First-of-its-kind art exhibit in Hawaii merges local artists with ocean researchers

A new art exhibit in Chinatown is merging the worlds of local ocean researchers and artists.
Published: Nov. 11, 2022 at 11:14 AM HST
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HONOLULU (HawaiiNewsNow) - A new art exhibit in Chinatown is merging the worlds of local ocean researchers and artists.

The exhibit is called “ResilienSEA.”

The new show at the Arts at Marks Garage is a first-of-its-kind endeavor for the University of Hawaii Sea Grant College Program.

“To really showcase how science and art are truly in relationship with one another. They have a symbiotic relationship,” said Beth Lenz, of the Sea Grant Diversity and Community Engagement.

“We collaborated with three artists, and each of them created multiple pieces that cover different stories of resilience.”

It’s a relationship that’s been around for some time, but not too many people acknowledged.

“And it dates back to, you know, the first method that we had to describe species was simply to record them as human beings with pen and pencil or what have you, but to draw them out and then to be able to compare those drawings as opposed to today, where we have so much technology that aids us in those endeavors,” said Darren Learner, Sea Grant director.

One artist was inspired by the transformation some Hawaii waters saw during the pandemic — when many marine ecosystems healed and began to thrive once again.

“Hanauma Bay. So now there’s been changes based on that response of just giving that space a break, but still making it accessible for people and visitors to see and interact with marine life,” Lenz said.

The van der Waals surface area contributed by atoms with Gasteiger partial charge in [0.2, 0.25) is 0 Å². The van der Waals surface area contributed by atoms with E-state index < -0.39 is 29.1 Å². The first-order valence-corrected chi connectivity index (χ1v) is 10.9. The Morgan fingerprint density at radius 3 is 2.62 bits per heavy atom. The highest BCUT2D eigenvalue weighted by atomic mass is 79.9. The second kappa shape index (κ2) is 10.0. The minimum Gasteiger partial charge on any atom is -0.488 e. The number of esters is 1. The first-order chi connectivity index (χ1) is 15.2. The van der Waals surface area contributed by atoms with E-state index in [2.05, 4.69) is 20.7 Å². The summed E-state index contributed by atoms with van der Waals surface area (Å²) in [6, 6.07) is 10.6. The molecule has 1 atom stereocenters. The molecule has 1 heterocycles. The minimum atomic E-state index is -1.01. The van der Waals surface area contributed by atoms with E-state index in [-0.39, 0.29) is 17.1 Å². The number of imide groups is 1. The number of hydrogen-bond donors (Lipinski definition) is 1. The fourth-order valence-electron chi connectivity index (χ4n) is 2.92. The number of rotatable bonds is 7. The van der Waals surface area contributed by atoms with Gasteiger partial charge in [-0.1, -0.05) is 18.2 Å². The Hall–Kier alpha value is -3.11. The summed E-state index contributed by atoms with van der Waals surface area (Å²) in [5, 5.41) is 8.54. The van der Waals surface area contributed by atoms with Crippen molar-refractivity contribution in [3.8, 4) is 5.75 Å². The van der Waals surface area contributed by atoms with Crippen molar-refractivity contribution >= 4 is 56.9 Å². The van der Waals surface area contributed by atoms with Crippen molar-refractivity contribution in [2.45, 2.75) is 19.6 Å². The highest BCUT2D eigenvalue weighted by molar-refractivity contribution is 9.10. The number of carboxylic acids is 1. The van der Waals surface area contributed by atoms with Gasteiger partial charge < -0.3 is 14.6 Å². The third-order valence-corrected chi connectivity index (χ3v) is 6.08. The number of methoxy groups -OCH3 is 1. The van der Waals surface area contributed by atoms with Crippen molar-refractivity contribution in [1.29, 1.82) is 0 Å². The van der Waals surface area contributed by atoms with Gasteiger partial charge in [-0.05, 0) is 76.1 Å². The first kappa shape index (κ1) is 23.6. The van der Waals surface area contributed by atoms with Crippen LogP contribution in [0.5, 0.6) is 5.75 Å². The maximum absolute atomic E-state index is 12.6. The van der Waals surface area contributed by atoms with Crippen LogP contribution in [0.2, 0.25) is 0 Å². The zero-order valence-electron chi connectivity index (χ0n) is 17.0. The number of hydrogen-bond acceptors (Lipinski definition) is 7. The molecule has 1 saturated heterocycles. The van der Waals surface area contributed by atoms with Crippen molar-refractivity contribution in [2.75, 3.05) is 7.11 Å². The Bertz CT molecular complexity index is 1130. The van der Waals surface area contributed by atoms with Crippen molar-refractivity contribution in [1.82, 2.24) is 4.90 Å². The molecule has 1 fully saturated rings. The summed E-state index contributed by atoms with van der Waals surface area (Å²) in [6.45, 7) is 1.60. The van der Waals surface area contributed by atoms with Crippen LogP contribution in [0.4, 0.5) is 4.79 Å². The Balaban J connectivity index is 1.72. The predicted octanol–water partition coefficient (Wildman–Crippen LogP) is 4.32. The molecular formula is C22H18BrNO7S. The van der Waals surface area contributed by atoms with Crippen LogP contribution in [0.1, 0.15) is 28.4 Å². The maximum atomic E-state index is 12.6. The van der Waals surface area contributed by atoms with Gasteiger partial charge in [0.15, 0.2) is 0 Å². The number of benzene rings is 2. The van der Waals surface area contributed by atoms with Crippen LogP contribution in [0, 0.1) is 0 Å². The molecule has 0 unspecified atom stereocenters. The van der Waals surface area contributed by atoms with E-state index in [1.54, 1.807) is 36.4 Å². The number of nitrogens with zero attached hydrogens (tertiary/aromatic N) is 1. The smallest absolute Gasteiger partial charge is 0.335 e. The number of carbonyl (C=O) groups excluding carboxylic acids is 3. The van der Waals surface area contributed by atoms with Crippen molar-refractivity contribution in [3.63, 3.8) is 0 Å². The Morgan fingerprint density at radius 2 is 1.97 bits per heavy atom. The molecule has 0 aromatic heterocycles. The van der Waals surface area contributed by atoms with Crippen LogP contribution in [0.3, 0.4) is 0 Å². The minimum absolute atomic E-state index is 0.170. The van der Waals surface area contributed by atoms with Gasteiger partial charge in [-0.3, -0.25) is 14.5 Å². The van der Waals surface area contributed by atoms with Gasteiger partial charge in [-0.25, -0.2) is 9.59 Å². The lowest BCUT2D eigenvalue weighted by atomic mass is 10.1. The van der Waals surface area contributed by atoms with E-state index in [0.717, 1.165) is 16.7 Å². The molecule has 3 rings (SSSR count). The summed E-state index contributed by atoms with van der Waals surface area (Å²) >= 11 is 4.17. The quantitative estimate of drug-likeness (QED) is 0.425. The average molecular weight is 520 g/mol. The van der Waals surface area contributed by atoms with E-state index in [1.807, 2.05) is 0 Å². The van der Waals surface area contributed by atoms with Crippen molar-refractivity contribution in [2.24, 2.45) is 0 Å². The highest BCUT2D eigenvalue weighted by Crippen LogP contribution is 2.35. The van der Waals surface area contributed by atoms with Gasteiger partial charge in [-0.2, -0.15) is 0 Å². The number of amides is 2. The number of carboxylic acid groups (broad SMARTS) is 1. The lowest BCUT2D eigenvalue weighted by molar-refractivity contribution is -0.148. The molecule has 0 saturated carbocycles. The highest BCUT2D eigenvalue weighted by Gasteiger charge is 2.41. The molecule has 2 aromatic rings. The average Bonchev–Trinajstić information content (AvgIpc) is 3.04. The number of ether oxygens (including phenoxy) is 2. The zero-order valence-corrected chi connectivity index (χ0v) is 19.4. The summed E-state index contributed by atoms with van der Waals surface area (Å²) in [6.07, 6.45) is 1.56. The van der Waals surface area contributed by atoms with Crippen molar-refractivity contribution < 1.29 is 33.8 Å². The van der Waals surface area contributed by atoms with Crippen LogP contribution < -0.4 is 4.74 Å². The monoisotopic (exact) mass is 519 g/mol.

Other works are meant to show the impact of coral bleaching.

Painter Sheanae Tam said the partnership had her thinking of her artistic process in new ways.

“A takeaway is to let go, let go of every all the control that I think I have and let other elements inform my paintings, like the environment, the people, especially the place that I’m honoring,” Tam said.

Learner added, “What the artist can do in a very different way than a scientist can do is help us better understand how form and function interrelate. And that that’s the magic of both. I think that’s the magic of art, and it’s the magic of science.”

The show runs thru November 25 — and it’s free.

“So really making it accessible, really trying to take down that barrier, those pedestals that have to do with academic research and making it fun and creative,” Lenz said.

On the next two Mondays, Sea Grant will be hosting Science by a Sea Seminars at The ARTS of Marks Garage.

This is where graduate fellows will share their research and stories.

Doors open at 6 p.m.

Click here for more information.